ERIC PASCHALL SCOUTING REPORT
Weight: 255 lbs.
After starting his career with a strong freshman season at Fordham, Eric Paschall transferred to Villanova and watched as the team ran through the 2015-16 season to capture their first national championship in 30 years. It would not take 30 more years before the next championship. In perhaps his most memorable game with the Wildcats, Paschall shot 10-11 from the field to become just the sixth player in NCAA history to shoot 90% or better from the field in a Final Four game. The second championship led to the early departures of Jalen Brunson, Mikal Bridges, Donte DiVincenzo, and Omari Spellman. Suddenly, Paschall was shifted from complimentary piece to second scoring option for the 2018-19 Wildcats behind Phil Booth. Paschall didn’t disappoint in his senior season, finishing eighth in the Big East in scoring at 16.5 points per game and nabbing First Team All-Big East honors.
With all that in mind, let’s take a look at what Paschall could bring to the table for an NBA team.
Paschall has a big body that can fill space on both ends of the court in the NBA, especially in the right system. If he goes to an already-established roster like Milwaukee or Philadelphia, where many mock drafts have him, he could be a nightmarish rotational piece and could lead to some fun sets alongside Joel Embiid or Giannis Antetokounmpo.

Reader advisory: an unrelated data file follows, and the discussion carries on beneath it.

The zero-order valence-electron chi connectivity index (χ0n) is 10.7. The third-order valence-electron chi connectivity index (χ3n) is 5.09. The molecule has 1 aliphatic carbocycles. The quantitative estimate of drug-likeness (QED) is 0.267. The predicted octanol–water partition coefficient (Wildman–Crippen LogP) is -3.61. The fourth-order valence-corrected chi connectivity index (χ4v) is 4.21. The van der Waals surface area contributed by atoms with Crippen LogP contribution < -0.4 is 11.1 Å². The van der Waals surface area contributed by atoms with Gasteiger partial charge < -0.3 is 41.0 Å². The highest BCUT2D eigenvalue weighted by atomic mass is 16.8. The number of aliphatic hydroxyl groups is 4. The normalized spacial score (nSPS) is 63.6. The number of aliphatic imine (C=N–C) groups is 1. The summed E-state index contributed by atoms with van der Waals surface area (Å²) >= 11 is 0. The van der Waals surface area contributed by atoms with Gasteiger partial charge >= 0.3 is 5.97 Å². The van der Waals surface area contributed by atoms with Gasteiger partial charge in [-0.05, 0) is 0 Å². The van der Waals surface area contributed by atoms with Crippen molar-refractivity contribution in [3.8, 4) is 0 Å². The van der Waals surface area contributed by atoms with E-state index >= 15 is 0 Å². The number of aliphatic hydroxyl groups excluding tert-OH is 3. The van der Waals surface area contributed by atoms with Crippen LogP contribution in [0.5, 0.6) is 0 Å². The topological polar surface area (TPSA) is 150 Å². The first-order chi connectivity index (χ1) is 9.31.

Paschall didn’t lead the Big East in scoring or rebounding at any point during his time in the conference, but he was always near the top 10 in both categories. Additionally, he played the second-most minutes in the Big East and 13th-most in the NCAA, so he knows how to play smart and stay on the court.
The fact that he was around both of Villanova’s title teams helps, as he has had a lot of fellow NBA players on his teams to learn from, not to mention head coach Jay Wright.
An alarming trend for Paschall over the past two seasons with his inconsistent three-point shooting, particularly to start the season. He made just four percent of his three-point shots in nonconference play in the 2017-18 season before finding his stroke in conference play and finishing with a .356 percentage. The 2018-19 season was a better as Paschall shot 37% from deep in nonconference play, but 10 of his 23 makes came in two games (Oklahoma State, UConn). With the NBA becoming more and more offensive oriented, you need to have a consistent three point shot in order to survive.
In today’s NBA, being a 22 year old four-year college player isn’t exactly an advantage, as most of the first round picks will still be 18 or 19 years old. It’s certainly not a dealbreaker, as players like Malcolm Brogdon played four years and then went on to win Rookie of the Year. It can happen, but it’s generally a disadvantage.